Random Access asks:

I once heard an interesting theory that all Pokémon may descend from ultrabeasts. Do you think it may have merit?

Well, I’d sort of need more than that.  Why might we think that all Pokémon are descended from Ultra Beasts?  I mean, it’s not impossible, but given that we have no idea what the Ultra Beasts’ relationship to modern Pokémon (if any) even is, that seems like the last place to start looking for the origin of all Pokémon.  What’s the reasoning?

Anonymous asks:

What do you think shininess to do with Pokémon evolution, if anything? I remember in the Johto games, the shiny Gyarados was red because it was force-evolved from the naturally-red Magikarp, right? And is it a coincidence that Mega Charizard X has similar coloration to a shiny Charizard?

I’m sceptical.  Like, what happens at Lake of Rage, supposedly, is that they’re forcing a whole bunch of Magikarp to evolve.  The red Gyarados that you fight isn’t the only Gyarados there, it just happens to have caught everyone’s attention because… well, it’s red.  Team Rocket’s original plan in Mahogany Town (aside from perfecting their radio technology for their later plot in Goldenrod City) was to turn a tidy profit converting useless Magikarp into valuable Gyarados – not just one, but several.  Honestly they probably would have been better off without the extra attention drawn by the red one, but once people did start getting curious, they opportunistically started making a bit of extra money on top of that by setting up a toll booth near the lake.  Or at least, that was my reading of it.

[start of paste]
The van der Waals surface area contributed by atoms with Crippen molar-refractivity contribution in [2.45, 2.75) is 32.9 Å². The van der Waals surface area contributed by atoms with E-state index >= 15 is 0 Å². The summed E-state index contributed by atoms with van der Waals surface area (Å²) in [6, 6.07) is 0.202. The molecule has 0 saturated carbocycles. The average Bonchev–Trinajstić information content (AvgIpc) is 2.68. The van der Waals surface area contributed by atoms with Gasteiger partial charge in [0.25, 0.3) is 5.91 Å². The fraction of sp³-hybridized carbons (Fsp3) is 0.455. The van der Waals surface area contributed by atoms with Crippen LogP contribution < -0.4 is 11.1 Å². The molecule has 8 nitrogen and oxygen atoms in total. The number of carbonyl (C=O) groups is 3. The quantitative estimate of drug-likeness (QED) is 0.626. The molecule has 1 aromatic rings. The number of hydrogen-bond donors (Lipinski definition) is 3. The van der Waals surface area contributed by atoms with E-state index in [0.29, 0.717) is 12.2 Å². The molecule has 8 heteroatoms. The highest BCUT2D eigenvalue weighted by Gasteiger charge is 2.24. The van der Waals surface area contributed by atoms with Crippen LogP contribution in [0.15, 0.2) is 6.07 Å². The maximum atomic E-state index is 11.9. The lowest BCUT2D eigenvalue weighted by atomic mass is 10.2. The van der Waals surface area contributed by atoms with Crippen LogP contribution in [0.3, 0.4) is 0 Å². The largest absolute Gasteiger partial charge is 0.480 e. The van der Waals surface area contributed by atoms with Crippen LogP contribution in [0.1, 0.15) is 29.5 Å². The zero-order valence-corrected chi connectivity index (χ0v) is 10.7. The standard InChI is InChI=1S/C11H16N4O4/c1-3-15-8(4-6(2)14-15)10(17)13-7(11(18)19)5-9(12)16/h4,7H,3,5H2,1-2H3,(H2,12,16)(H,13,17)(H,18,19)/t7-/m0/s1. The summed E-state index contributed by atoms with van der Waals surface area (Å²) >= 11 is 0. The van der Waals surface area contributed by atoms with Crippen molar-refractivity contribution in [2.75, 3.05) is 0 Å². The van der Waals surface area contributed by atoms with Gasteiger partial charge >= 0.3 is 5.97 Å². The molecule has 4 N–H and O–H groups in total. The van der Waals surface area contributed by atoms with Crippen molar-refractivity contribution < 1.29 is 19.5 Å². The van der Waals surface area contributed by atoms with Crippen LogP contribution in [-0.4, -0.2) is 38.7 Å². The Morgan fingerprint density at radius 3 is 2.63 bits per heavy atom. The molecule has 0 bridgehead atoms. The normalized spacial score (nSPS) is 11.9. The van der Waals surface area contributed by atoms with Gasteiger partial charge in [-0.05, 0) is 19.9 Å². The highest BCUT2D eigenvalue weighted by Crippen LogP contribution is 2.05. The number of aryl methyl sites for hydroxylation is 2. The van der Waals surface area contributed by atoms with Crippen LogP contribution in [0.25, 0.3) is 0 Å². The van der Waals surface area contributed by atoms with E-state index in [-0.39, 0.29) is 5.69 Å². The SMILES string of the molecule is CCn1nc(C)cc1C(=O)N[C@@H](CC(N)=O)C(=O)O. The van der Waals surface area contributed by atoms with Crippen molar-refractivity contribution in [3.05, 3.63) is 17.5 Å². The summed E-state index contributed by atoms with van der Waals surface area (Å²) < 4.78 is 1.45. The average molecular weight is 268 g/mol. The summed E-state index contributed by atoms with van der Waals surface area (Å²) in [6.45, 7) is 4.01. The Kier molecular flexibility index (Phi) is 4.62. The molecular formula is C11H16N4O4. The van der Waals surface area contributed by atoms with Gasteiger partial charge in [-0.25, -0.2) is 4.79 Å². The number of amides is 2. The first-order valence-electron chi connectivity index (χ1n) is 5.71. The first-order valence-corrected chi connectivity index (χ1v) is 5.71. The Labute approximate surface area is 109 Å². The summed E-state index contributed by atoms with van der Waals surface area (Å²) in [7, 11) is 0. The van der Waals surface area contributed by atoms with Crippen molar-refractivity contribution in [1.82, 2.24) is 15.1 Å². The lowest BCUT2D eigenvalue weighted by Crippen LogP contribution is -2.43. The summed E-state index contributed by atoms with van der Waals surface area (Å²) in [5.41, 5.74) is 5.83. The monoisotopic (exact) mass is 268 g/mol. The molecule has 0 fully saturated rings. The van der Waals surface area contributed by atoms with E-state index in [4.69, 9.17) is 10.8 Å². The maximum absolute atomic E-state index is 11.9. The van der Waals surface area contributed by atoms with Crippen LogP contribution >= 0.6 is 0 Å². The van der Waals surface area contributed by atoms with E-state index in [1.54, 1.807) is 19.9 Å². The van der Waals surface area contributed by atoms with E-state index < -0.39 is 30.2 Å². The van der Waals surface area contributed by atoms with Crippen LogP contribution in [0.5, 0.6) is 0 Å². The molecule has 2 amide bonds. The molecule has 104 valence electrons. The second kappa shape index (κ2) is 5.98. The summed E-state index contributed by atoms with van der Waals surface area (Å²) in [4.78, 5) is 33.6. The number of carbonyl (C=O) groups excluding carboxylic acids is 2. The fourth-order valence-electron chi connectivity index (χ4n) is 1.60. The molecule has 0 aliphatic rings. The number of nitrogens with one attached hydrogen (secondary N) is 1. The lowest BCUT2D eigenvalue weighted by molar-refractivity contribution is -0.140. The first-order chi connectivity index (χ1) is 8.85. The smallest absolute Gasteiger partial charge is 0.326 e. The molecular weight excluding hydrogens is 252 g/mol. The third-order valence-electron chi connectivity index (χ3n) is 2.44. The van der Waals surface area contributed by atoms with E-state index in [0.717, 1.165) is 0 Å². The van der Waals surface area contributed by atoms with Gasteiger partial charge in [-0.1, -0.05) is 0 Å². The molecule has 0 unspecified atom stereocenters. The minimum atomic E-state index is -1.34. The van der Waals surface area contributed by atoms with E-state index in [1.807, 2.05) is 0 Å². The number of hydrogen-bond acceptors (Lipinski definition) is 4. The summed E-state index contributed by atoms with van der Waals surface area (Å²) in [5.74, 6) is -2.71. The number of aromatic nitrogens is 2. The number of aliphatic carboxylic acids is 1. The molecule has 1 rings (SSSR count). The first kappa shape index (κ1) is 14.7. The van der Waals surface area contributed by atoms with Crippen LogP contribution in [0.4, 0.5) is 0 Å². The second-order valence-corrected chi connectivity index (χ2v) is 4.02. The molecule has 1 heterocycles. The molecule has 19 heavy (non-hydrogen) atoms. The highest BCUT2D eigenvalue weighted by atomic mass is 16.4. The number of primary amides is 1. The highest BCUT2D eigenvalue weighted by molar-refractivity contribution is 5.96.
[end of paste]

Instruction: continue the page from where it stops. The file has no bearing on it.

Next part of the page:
I don’t think it’s a coincidence that Mega Charizard X and shiny Charizard are both black, but I don’t think that’s the direction of the causal relationship; I think they’re both black because of a third, unrelated factor – namely, black Charizard are super badass (also, none of the other mega evolutions have this relationship, and the only one who does, Charizard, also has another mega form that doesn’t).

VikingBoyBilly asks:

If you watch Treesicle’s What Are Pokemon – The Story You Never Knew the archaeologist and pokémon nerd inside of you will die a little. (spoilers: did you know mammals evovled from trilobites? Did you know the earth was once populated by typeless Mews who eventually became all the pokémon we have now? Just a reminder, Mew is the ‘New Species’ pokémon)

…it’s 14 minutes long, do I have to watch it?

Ugh, whatever…

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Anonymous asks:

Im going to try “your” crema di limoncello, seems to be good (im not the guy who asked that). Please make a quick review about feebas and Milotic, they are also some of my favorite pokemon. And im having so much fun reading your Moon chapters! So funny. Love your “impressions” of the new stuff, I also tried to play it avoiding the most spoilers possible; and your “flirting” with the hard grunt…

You probably want to follow some variation on these instructions.  Also, it’s very important to boil the milk; that stops it from curdling (and don’t worry about the milk going off – there’s enough alcohol in this stuff to kill most bacteria, so it keeps basically forever if you chill it).

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Anonymous asks:

What are your thoughts on Seadra’s extremely bizarre Pokedex entry that mentions the “presence of a gene not found in Horsea”? Other ridiculous Pokedex entries could be explained away as myths or mere exaggerations, but this one is implied to be based on actual scientific research. What do you think this could mean for Pokemon biology, and why do you think they chose Seadra out of all Pokemon to assign this piece of information to?